In two experiments carried out in the autumn of 1971 and 1972 (treatment prefixes 1 and 2 respectively), 84 Finn x Dorset ewes found by X-ray to carry from 1 to 4 foetuses were individually fed during the last 6 weeks of gestation either: 1A, ad libitum; 1H and 2H, 33 kcal M/kg ewe live weight+365 kcal per ME/kg foetus (anticipated birth weight); 1M, 80%; and 2L, 50% of the total energy fed to treatments 1H and 2H. The amounts given remained constant during the experimental period. The method of feeding according to foetal number within treatments, attempted to standardize the nutritional state within treatments.
All ewes (except those on 2L which remained constant) gained 6 to 8 kg live weight during the last 6 weeks of gestation and lost 8 to 10 kg at parturition. The birth weight of lambs was not affected by the range of energy (2·3 to 4·4 Meal ME/ewe per day) consumed during the last 6 weeks of gestation.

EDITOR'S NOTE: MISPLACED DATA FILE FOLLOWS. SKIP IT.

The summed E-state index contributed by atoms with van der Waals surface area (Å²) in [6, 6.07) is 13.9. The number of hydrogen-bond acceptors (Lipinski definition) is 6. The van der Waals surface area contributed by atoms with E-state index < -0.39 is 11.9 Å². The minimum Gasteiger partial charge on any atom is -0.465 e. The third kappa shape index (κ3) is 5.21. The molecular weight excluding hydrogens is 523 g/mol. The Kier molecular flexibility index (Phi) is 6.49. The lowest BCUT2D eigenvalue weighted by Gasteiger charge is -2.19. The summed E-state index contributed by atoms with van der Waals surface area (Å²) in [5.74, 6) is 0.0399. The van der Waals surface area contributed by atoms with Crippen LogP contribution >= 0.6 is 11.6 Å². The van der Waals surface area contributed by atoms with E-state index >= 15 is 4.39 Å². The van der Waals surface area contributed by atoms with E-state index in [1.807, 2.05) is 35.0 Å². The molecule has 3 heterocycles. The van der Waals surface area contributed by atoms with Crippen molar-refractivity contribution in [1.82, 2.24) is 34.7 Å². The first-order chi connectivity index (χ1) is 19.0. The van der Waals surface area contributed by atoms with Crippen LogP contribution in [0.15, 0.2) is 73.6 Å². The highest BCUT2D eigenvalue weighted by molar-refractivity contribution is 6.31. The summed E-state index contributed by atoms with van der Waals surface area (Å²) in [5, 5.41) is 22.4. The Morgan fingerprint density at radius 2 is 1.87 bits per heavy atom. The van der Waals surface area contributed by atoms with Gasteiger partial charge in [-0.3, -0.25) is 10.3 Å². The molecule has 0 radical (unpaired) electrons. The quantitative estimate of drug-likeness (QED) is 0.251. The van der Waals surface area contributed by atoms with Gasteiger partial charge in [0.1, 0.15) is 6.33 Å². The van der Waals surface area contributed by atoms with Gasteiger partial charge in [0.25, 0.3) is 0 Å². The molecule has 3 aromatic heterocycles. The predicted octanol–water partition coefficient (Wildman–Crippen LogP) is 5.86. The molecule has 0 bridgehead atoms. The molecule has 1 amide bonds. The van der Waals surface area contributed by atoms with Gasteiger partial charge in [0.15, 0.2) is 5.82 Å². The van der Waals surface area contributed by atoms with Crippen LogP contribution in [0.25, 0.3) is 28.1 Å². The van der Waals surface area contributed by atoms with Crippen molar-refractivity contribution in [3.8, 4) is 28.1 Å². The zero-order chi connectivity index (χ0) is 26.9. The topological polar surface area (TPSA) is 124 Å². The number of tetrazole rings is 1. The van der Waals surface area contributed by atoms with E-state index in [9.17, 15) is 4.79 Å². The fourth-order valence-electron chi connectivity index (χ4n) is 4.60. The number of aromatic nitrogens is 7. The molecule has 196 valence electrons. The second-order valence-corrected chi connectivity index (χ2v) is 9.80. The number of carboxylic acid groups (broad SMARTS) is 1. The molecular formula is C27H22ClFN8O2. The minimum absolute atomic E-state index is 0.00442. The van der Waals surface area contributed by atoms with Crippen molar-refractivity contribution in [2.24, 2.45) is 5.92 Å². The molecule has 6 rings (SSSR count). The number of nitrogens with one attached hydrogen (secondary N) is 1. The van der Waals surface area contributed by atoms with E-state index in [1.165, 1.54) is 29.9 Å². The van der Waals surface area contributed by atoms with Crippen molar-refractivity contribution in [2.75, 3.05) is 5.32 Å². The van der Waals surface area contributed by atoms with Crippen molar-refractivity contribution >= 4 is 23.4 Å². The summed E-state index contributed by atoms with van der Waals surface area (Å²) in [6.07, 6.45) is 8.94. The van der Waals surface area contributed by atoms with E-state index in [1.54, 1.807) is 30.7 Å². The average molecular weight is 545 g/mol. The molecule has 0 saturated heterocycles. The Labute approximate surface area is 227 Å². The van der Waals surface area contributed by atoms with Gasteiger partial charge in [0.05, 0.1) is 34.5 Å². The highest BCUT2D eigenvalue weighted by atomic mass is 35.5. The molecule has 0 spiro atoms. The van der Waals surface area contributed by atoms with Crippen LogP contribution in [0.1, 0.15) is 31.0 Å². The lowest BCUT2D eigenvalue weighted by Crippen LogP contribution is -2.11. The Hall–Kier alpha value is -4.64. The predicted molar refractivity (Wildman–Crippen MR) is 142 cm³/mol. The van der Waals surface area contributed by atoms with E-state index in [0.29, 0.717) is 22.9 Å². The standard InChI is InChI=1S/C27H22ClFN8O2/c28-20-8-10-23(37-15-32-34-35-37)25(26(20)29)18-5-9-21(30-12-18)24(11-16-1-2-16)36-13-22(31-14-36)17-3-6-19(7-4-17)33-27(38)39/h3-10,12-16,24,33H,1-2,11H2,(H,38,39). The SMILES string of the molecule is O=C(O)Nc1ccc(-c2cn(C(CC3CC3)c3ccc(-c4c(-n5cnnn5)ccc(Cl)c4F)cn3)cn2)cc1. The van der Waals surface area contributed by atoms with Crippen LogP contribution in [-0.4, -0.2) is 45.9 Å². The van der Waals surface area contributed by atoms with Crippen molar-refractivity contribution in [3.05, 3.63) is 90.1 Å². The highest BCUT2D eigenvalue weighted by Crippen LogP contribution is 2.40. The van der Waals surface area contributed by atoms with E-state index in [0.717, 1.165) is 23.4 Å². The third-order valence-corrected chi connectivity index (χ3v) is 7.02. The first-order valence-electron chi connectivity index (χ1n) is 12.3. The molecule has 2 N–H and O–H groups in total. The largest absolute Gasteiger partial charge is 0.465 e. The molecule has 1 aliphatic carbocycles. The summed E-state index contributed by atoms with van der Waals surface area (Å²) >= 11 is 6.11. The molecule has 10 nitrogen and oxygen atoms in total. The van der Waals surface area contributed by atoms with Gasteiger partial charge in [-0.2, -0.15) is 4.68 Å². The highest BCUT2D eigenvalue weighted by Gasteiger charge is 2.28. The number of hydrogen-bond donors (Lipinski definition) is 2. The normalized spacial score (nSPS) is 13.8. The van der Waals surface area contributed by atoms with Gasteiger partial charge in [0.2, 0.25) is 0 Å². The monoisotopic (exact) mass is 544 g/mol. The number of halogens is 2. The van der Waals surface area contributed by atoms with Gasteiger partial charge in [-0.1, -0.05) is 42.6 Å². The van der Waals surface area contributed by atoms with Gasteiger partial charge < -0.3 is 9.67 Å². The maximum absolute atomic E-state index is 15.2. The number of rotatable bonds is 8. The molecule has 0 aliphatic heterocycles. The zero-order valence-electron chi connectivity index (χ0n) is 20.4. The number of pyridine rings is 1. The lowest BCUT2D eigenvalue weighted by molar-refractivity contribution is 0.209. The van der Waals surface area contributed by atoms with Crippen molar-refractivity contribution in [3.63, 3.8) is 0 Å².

Plasma concentrations of free fatty acids (FFA), glucose and ketone bodies were determined weekly. The mean FFA levels were significantly higher in the low energy treatment groups than the high ones.
The present data indicated that if there is little change in body weight i n the early stages of pregnancy a 65 kg ewe bearing twin lambs, will require about 4 Meal ME/day during the last 50 days of gestation t o prevent a rise in plasma FFA concentration or loss of weight over the gestation period.